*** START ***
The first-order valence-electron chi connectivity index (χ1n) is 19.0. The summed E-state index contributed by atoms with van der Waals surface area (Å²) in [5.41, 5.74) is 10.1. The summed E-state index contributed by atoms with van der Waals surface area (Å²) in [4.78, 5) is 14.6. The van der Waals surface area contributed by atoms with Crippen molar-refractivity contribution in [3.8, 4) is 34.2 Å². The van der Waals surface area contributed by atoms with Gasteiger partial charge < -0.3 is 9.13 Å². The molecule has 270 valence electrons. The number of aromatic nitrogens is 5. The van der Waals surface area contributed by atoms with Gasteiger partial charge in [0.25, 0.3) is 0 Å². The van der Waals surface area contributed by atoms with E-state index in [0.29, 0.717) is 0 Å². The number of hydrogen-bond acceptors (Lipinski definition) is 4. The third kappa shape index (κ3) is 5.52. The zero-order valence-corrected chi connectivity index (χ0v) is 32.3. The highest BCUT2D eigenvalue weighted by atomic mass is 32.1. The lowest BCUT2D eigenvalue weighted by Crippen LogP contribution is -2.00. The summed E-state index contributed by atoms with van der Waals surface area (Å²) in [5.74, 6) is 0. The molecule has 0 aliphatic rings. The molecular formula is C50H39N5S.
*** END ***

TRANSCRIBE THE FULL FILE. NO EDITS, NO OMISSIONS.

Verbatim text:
The first-order valence-electron chi connectivity index (χ1n) is 19.0. The summed E-state index contributed by atoms with van der Waals surface area (Å²) in [5.41, 5.74) is 10.1. The summed E-state index contributed by atoms with van der Waals surface area (Å²) in [4.78, 5) is 14.6. The van der Waals surface area contributed by atoms with Crippen molar-refractivity contribution in [3.8, 4) is 34.2 Å². The van der Waals surface area contributed by atoms with Gasteiger partial charge < -0.3 is 9.13 Å². The molecule has 270 valence electrons. The number of aromatic nitrogens is 5. The van der Waals surface area contributed by atoms with Gasteiger partial charge in [0.25, 0.3) is 0 Å². The van der Waals surface area contributed by atoms with E-state index in [0.29, 0.717) is 0 Å². The number of hydrogen-bond acceptors (Lipinski definition) is 4. The third kappa shape index (κ3) is 5.52. The zero-order valence-corrected chi connectivity index (χ0v) is 32.3. The highest BCUT2D eigenvalue weighted by atomic mass is 32.1. The lowest BCUT2D eigenvalue weighted by Crippen LogP contribution is -2.00. The summed E-state index contributed by atoms with van der Waals surface area (Å²) in [5.74, 6) is 0. The molecule has 0 aliphatic rings. The molecular formula is C50H39N5S.